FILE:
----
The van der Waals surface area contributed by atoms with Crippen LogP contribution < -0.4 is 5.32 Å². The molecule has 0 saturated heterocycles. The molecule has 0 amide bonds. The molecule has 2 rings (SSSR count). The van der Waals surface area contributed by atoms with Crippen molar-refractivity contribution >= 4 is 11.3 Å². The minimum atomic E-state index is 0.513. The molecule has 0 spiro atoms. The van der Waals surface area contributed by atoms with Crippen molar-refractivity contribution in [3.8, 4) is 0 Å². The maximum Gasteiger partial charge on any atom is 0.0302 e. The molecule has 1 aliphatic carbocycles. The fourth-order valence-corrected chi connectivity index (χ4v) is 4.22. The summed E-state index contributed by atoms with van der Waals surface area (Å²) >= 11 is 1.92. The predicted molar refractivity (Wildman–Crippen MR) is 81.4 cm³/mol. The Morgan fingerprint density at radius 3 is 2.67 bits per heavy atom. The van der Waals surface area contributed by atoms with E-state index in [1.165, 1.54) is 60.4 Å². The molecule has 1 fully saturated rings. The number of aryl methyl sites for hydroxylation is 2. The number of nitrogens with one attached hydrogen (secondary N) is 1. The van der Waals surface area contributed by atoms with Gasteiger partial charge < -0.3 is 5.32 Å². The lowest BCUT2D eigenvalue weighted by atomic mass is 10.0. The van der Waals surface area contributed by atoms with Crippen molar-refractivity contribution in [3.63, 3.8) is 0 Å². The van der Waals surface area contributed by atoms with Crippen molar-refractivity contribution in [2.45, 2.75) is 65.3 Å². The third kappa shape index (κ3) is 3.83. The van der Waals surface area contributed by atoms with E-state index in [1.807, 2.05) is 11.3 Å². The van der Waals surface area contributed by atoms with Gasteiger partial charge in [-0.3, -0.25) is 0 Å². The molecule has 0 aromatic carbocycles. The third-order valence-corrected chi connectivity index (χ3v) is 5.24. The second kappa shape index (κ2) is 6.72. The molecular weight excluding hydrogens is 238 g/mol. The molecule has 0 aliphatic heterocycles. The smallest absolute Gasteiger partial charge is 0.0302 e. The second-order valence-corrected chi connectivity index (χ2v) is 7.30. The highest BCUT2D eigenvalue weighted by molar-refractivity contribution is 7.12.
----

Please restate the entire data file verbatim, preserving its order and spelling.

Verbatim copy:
The van der Waals surface area contributed by atoms with Crippen LogP contribution < -0.4 is 5.32 Å². The molecule has 0 saturated heterocycles. The molecule has 0 amide bonds. The molecule has 2 rings (SSSR count). The van der Waals surface area contributed by atoms with Crippen molar-refractivity contribution >= 4 is 11.3 Å². The minimum atomic E-state index is 0.513. The molecule has 0 spiro atoms. The van der Waals surface area contributed by atoms with Crippen molar-refractivity contribution in [3.8, 4) is 0 Å². The maximum Gasteiger partial charge on any atom is 0.0302 e. The molecule has 1 aliphatic carbocycles. The fourth-order valence-corrected chi connectivity index (χ4v) is 4.22. The summed E-state index contributed by atoms with van der Waals surface area (Å²) >= 11 is 1.92. The predicted molar refractivity (Wildman–Crippen MR) is 81.4 cm³/mol. The Morgan fingerprint density at radius 3 is 2.67 bits per heavy atom. The van der Waals surface area contributed by atoms with E-state index in [1.165, 1.54) is 60.4 Å². The molecule has 1 fully saturated rings. The number of aryl methyl sites for hydroxylation is 2. The number of nitrogens with one attached hydrogen (secondary N) is 1. The van der Waals surface area contributed by atoms with Gasteiger partial charge < -0.3 is 5.32 Å². The lowest BCUT2D eigenvalue weighted by atomic mass is 10.0. The van der Waals surface area contributed by atoms with Crippen molar-refractivity contribution in [3.63, 3.8) is 0 Å². The van der Waals surface area contributed by atoms with Crippen molar-refractivity contribution in [2.45, 2.75) is 65.3 Å². The third kappa shape index (κ3) is 3.83. The van der Waals surface area contributed by atoms with E-state index in [1.807, 2.05) is 11.3 Å². The van der Waals surface area contributed by atoms with Gasteiger partial charge in [-0.3, -0.25) is 0 Å². The molecule has 0 aromatic carbocycles. The third-order valence-corrected chi connectivity index (χ3v) is 5.24. The second kappa shape index (κ2) is 6.72. The molecular weight excluding hydrogens is 238 g/mol. The molecule has 0 aliphatic heterocycles. The smallest absolute Gasteiger partial charge is 0.0302 e. The second-order valence-corrected chi connectivity index (χ2v) is 7.30. The highest BCUT2D eigenvalue weighted by molar-refractivity contribution is 7.12.